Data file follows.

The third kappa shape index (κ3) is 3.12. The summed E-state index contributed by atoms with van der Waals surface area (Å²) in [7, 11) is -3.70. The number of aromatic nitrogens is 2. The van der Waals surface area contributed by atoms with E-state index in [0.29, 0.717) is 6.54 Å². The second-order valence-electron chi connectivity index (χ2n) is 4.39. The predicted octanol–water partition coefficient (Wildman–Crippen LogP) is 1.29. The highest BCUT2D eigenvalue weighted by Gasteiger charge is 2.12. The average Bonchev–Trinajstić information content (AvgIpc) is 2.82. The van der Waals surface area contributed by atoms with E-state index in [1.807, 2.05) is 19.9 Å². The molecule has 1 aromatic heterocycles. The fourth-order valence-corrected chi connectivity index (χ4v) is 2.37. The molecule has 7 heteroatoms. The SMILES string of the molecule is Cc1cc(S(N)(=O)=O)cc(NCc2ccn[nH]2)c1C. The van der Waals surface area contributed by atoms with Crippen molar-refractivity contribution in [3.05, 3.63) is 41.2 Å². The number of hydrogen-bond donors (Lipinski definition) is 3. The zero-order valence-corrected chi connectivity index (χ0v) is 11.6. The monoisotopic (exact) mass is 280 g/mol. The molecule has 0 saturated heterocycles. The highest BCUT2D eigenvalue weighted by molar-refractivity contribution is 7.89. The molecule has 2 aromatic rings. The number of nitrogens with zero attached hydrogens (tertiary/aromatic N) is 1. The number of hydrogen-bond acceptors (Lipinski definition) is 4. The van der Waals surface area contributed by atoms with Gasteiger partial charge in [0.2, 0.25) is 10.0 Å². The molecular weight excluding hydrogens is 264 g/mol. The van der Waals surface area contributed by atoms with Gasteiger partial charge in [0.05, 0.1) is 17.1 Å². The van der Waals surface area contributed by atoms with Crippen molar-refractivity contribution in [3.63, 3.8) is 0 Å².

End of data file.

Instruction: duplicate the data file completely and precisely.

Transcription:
The third kappa shape index (κ3) is 3.12. The summed E-state index contributed by atoms with van der Waals surface area (Å²) in [7, 11) is -3.70. The number of aromatic nitrogens is 2. The van der Waals surface area contributed by atoms with E-state index in [0.29, 0.717) is 6.54 Å². The second-order valence-electron chi connectivity index (χ2n) is 4.39. The predicted octanol–water partition coefficient (Wildman–Crippen LogP) is 1.29. The highest BCUT2D eigenvalue weighted by Gasteiger charge is 2.12. The average Bonchev–Trinajstić information content (AvgIpc) is 2.82. The van der Waals surface area contributed by atoms with E-state index in [1.807, 2.05) is 19.9 Å². The molecule has 1 aromatic heterocycles. The fourth-order valence-corrected chi connectivity index (χ4v) is 2.37. The molecule has 7 heteroatoms. The SMILES string of the molecule is Cc1cc(S(N)(=O)=O)cc(NCc2ccn[nH]2)c1C. The van der Waals surface area contributed by atoms with Crippen molar-refractivity contribution in [3.05, 3.63) is 41.2 Å². The number of hydrogen-bond donors (Lipinski definition) is 3. The zero-order valence-corrected chi connectivity index (χ0v) is 11.6. The monoisotopic (exact) mass is 280 g/mol. The molecule has 0 saturated heterocycles. The highest BCUT2D eigenvalue weighted by molar-refractivity contribution is 7.89. The molecule has 2 aromatic rings. The number of nitrogens with zero attached hydrogens (tertiary/aromatic N) is 1. The number of hydrogen-bond acceptors (Lipinski definition) is 4. The van der Waals surface area contributed by atoms with Gasteiger partial charge in [0.2, 0.25) is 10.0 Å². The molecular weight excluding hydrogens is 264 g/mol. The van der Waals surface area contributed by atoms with Gasteiger partial charge in [0.05, 0.1) is 17.1 Å². The van der Waals surface area contributed by atoms with Crippen molar-refractivity contribution in [3.63, 3.8) is 0 Å².